Non-Traditional Lenders Fund Risky Ventures

October 11, 2014

During the recession that began in 2008, traditional banks became wary about awarding risky loans. Not only had bad deals come back to hurt many institutions, but also new regulations required many banks to increase their capital reserves. With less money to lend, banks largely stopped financing risky endeavors like commercial real estate and small business loans.

To fill this void in the market, non-traditional lenders like real estate investment trusts (REITs) and online outlets increased their presence. Fueled by venture capital, many of these institutions are free from the regulatory constraints facing standard banks. As a result, they can afford to take on riskier clients. For instance, REITs like Starwood Property and Blackstone Mortgage Trust finance the purchase of abandoned malls and high-vacancy skyscrapers for developers. These chancy projects would not likely receive funding from traditional outlets, leading many developers to head straight to REITs when they need capital. While these deals can be lucrative for the lender, the high-risk element means that another economic downturn could send the whole industry into a tailspin.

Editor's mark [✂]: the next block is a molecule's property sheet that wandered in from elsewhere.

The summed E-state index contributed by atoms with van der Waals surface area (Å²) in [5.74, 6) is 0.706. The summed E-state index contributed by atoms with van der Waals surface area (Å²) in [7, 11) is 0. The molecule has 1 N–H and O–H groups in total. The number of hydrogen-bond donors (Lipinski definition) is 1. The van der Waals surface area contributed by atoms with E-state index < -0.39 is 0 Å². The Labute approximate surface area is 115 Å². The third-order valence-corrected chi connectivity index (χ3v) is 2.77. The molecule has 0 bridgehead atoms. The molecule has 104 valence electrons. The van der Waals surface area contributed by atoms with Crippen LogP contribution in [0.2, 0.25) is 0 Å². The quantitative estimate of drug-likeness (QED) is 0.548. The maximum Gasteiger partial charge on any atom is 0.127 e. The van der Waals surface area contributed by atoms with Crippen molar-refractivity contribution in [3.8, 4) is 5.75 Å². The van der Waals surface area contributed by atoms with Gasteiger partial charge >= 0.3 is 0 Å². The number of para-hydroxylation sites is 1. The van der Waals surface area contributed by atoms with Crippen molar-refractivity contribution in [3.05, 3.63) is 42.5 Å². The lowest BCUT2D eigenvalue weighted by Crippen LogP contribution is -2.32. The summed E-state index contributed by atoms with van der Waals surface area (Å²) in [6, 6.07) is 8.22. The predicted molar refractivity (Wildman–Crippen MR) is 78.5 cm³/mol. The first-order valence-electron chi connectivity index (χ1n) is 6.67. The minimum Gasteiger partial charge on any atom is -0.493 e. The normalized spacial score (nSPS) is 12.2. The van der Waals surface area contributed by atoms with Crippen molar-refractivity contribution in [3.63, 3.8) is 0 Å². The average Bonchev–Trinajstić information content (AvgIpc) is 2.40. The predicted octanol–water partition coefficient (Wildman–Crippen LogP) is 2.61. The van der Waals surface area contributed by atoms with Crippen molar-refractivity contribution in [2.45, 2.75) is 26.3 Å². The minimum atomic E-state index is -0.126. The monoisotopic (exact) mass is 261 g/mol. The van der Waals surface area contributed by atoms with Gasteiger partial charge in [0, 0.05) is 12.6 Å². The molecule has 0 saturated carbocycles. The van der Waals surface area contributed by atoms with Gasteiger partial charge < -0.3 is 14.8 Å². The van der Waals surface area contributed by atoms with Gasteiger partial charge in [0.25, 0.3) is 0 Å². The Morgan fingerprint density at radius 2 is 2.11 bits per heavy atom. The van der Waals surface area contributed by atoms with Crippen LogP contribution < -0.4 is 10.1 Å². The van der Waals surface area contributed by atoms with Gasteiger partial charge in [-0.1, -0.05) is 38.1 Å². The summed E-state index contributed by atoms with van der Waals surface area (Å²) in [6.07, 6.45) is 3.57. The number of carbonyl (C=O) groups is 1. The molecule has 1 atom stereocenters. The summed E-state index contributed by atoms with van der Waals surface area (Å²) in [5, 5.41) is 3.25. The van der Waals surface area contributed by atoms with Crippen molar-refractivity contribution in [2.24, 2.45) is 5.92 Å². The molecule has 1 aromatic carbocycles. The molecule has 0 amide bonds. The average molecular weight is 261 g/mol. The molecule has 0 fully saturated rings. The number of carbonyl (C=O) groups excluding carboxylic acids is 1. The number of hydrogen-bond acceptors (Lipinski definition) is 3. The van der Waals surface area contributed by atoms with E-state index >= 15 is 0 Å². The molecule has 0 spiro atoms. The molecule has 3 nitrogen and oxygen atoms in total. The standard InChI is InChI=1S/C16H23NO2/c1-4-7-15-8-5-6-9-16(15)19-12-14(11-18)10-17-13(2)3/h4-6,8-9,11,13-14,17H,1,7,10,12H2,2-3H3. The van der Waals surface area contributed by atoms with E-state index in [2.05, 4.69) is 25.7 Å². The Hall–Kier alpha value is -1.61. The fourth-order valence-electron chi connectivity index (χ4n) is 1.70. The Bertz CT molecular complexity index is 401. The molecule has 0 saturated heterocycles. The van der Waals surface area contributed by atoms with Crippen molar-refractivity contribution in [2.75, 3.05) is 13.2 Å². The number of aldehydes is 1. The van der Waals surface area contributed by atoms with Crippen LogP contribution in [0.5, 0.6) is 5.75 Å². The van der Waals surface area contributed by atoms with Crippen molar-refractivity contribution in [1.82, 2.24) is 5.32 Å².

While these firms ink deals valued in the millions and billions, other online services cater to small businesses. Sites like OnDeck, Kabbage, and CAN Capital use algorithms to approve a business’ loan within minutes. OnDeck, for example, uses more than 2,000 data points per online application to assess approval. Still, like many “fast cash” outlets, these services can charge interest rates as high as 50 percent annually. But as the industry continues to grow, the involvement of more competitors may cause rates to stabilize. According to one small business owner, a company called IOU Central charged him an annual percent rate (APR) of 60 percent for two $15,000 loans. He later received a similar loan from American Express, only this time the APR was just 10 percent. Big banks like these are beginning to move in on this market, which could lead to more loans for small businesses across the board.



  1. Did stricter government banking regulations help or hurt the economy?
  1. Should “fast cash” outlets come under closer scrutiny from government regulators?


Source: Eliot Brown, “Nonbank Lenders Step into a Void,” The Wall Street Journal, April 29, 2014; Alix Stuart, “Beware of Sharks: New Rules of Fast Cash,” Inc., May 2014. Photo by Danny Englander.